Launching an idea is the hardest and costliest part of the innovation process and the more innovative (high risk/high reward) the idea, the greater the challenge.
There are many repeated tales of folks in their garage inventing the next game changer: the pacemaker, the Macintosh or even rocket ships. But an often-overlooked aspect of their success is that all of these epic ‘start-ups’ were located in innovation hubs with clusters of resources, networks of knowledgeable people, and access to the space, support systems and client base they needed to come to life.
But how do certain regions become innovation hubs? Why do certain industries cluster in a region? What are the unique characteristics and best practices of a region that are supporting systemic growth? And since not every neighborhood is a Silicon Valley or Medical Alley, how do you identify the resources in your area that can fuel your growth?
First let’s look at what defines a regional cluster:
A cluster is a concentration of related industries. It may consist of companies, suppliers, and service providers as well as government agencies, universities and other institutions. Any one of these entities can initiate a cluster’s growth.
Clusters capture important linkages of technology, skills, and information that cross firms and industries. As we mentioned in our last post, an assessment of resources and their connection points is crucial for growth and resilience. Regional clusters are making those connections and with innovators in the mix, the connections gain momentum and the clusters grow into an innovation hub.
Examples of prominent hubs in the U.S. include; financial services in New York City, information technology in Silicon Valley, video production and distribution in Los Angeles and if you're in the Midwest - it's agriculture, health care and the maker community.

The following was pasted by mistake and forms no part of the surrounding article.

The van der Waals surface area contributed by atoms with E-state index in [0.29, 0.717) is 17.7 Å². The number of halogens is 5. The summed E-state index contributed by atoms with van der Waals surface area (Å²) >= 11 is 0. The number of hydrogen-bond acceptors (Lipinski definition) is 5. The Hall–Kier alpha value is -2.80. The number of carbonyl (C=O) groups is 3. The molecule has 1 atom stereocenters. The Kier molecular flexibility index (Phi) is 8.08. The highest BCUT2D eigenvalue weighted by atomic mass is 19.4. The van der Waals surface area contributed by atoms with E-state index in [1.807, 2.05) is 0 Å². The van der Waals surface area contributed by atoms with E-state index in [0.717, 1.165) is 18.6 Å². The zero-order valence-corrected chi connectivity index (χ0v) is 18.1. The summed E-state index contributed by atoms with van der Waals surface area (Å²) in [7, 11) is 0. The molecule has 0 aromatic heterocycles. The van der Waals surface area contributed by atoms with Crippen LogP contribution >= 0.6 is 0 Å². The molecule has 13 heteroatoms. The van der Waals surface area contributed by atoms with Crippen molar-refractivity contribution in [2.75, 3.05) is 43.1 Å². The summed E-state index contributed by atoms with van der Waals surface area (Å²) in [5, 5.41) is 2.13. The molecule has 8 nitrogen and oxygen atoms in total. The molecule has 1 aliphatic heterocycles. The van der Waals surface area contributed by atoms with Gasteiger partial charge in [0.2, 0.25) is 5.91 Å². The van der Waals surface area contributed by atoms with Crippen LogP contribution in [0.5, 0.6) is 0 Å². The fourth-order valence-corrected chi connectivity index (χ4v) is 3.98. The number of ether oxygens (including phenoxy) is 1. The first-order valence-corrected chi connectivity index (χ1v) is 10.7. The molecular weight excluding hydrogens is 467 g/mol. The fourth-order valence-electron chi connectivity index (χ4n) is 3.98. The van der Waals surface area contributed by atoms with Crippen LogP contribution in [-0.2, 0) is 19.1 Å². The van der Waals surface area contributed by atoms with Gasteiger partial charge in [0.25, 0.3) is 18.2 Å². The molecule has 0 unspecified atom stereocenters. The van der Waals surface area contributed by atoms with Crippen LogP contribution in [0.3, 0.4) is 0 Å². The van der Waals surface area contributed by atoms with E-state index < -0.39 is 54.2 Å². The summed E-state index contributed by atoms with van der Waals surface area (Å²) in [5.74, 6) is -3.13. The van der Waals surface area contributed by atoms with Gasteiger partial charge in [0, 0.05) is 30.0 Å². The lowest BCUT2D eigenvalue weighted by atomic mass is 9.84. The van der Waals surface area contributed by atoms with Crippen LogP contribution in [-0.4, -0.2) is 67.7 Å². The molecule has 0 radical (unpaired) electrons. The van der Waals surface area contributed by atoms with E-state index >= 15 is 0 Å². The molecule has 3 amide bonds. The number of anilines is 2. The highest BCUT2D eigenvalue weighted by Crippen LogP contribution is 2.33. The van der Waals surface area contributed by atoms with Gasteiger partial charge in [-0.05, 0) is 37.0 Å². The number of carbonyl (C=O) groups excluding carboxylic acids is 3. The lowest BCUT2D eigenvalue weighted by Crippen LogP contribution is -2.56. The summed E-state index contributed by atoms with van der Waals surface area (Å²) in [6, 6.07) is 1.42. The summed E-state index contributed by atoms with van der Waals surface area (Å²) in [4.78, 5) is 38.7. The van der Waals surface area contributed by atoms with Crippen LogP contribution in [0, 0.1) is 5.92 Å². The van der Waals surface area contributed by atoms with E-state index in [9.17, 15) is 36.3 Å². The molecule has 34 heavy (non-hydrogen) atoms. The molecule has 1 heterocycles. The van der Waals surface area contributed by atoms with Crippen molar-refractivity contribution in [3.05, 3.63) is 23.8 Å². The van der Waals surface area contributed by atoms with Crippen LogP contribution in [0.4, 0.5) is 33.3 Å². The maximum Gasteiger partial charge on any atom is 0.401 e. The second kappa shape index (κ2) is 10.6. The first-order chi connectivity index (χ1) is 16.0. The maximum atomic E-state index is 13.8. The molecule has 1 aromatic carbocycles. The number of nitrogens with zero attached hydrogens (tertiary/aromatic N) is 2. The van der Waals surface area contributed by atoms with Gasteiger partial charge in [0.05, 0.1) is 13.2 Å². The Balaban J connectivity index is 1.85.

How can you spot clusters in your community?
Sometimes, as in the case of Silicon Valley, clusters and innovation hubs are obvious. But often that is not the case and if you are innovating in out-state areas or in emerging categories you may need to find the small bubbling hotspots where other innovators are pushing the boundaries forward and clusters are forming.
Four ways to find clusters and connection points:
- Assess a region’s profile – Examine what assets already exist in your category and what untapped or under-recognized resources also exist. What are the leading industries, skill sets and other civic, cultural or natural resources that attract others to the area? You may find unexpected clusters that can support you.
- Uncover regional insights – What is driving and prohibiting growth in the region. Do the resources exist but in isolation? Is the area ripe for disruption? Is there an unmet need that you fulfill? Which part of the cluster exists and which is absent?
- Connect with regional partners – Track best practices, industry issues and trends by auditing and conversing with relevant organizations, trade groups, and advocates. Especially in emerging categories where there may not yet exist an online platform for sharing, local events can be illuminating and create the connection or cluster your innovation needs to mature.
- Try the US Cluster Mapping Tool
This tool is collecting data at the state, county and region level to look for industry patterns and indicators of innovation. It is an experiment in itself and is open and free to all.
Clusters are a striking feature of all successful and growing economies. States use cluster audits to develop their clean energy strategies and fuel job growth. Start-ups leverage them to attract talent and investment and innovators require them to overcome old paradigms and achieve proof of concept. The cluster in your region may be waiting for you – the innovator – to be the link in the chain that lights up a new industry.
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